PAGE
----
Welcome back to the fifth installment in my series on board games about the Cold War! Today, our game will be 13 Days: The Cuban Missile Crisis (Asger Harding Granerud/Daniel Skjold Pedersen, Jolly Roger Games). As usual, we’ll look at it in both game and academic terms. Continue reading
Welcome, readers! You have just come upon my first post in the new series A Century of German History. This year, I will post ten articles, one for each decade of the 20th century. The century was the most dramatic in our history. And it was possibly nowhere more so than in Germany, a country that found itself sometimes on the wrong side of history, sometimes on the right, and sometimes even on both at the same time. The series does therefore not only attempt to show you some German history, but also shed light on the wider processes of those times in which Germany was both a subject and an object. Each article will feature one focal event (all of them in the year ending in a 9) and use one – and only one! – board game to illustrate it. Today, we begin with the superpower bickering over Berlin during the Berlin Crisis (after looking at West Berlin’s special situation). The board game to come with that, however, focuses on Cuba: 13 Days: The Cuban Missile Crisis (Asger Harding Granerud/Daniel Skjold Pedersen, Jolly Roger Games). Why did I choose this game then? Read and find out. Continue reading
As some of you know, I’ve been enrolled in university to complete my M.A. program in history for the last few years. It’s been the end of a long journey through academic history which began in 2010 with me as a bright-eyed freshman in my undergrad history classes. During these eight years, I have not only taken classes on everything from late classical Greece to the history of spaceflight. I’ve also interned, gone abroad for studying, worked for election campaigns, and finally taken up a regular day job before I’ve graduated. All of this has taken time, and that’s the reason why I spent a longer time enrolled in university than most. I even took longer for my M.A. than for my B.A. And all of this has given me valuable experience, made me more employable, and helped me grow as a person. I cordially recommend all of you out there who have the chance to look outside your college campus to seize this chance. The more you know outside of a classroom, the better for you, and for the world.
I know that not everybody has these opportunities. I was incredibly privileged. Personally, I’ve always enjoyed good health, and I had a generous student grant from a prestigious foundation to cover my living expenses. I was enrolled in programs that allowed for student engagement with the world off-campus, and I had advisers and supervisors who were flexible and encouraging about projects which might give experience but might also delay graduation. Most importantly, I come from a country where university does not cost more than a symbolic fee, and where students from low-income households even receive assistance in the form of half a grant, half an interest-free loan (of which no more than € 10,000 must be repaid). Without all these privileges, a young person like me – brought up in a single-parent, low-income household without any relatives who’d ever graduated from college when I enrolled – would have never been able to succeed like I did. I am grateful for that. I also regard it as a responsibility. I have been able to fulfil my potential because others and the society in which I live allowed me to. I will personally strive to enable others to fulfil their potential, and work for a society which allows as many people as possible to fulfil theirs.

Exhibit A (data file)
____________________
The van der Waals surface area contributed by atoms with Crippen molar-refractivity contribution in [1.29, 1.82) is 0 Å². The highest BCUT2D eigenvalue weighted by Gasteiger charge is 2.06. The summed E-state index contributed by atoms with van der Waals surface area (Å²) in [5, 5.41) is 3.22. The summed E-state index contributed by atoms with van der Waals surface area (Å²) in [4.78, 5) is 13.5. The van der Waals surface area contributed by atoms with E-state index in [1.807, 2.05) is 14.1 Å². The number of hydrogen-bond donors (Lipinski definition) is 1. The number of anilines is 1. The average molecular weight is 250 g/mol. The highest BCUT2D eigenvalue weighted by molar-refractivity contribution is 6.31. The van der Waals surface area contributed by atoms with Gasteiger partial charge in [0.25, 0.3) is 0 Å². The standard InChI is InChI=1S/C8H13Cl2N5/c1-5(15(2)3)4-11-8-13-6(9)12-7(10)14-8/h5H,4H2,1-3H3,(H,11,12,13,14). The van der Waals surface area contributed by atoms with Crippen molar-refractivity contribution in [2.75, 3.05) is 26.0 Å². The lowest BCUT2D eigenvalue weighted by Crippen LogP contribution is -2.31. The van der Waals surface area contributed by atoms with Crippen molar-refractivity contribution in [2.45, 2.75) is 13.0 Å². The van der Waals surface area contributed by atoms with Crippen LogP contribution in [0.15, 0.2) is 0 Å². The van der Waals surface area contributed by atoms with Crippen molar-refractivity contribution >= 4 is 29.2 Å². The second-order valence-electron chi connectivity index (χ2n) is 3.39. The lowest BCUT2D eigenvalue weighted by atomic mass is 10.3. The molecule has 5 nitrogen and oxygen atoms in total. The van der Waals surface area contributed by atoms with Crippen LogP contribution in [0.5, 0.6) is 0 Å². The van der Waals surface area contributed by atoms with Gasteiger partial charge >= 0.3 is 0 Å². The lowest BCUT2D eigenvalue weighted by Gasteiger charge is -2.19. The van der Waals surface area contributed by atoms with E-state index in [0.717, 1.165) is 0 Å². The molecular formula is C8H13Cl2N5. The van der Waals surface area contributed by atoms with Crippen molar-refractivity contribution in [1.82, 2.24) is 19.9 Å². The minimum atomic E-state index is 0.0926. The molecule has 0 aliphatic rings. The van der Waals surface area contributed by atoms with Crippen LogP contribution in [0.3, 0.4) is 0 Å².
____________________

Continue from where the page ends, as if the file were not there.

This post, however, is not about my personal journey. As you know, this blog deals with history, board games, and history in board games. As it so happens, so did my M.A. thesis. I dealt with both my academic and my personal passion – the Cold War in board games. Let me share some insights of the thesis with you. If you’re interested in the why and how and what of the thesis, check out the research interest of the thesis, its methodology, and the sample of board games I used for it. You can also skip directly to my key findings on history-themed board games in general and the Cold War in board games in particular. Continue reading
If there is one city to tell the history of the 20th century, it is Berlin. In 1900, it was the heart of imperial Germany, then turned itself into the seat of power of the new German republic after World War I (and the place-to-be for the avantgarde of the Roaring 1920s). The Nazis hated the tolerant, left-leaning Berlin and planned to rebuild it into the “World Capital Germania” once they had won the war. Those megalomaniac visions were shattered by the Soviet Army conquering Berlin in the single largest land battle in history at the end of World War II. During the Cold War, the divided Berlin was the focal point of confrontation between East and West. Finally, Berlin was re-united again in 1989/90. This article will tell the story of how the city became divided 70 years ago, why that was the better option (at least for one half of the city), and what that meant for the future of the city and the Cold War. As always, we’ll have a look at how board games represent our historical topic throughout the article, but there’s also a special section exclusively dealing with them.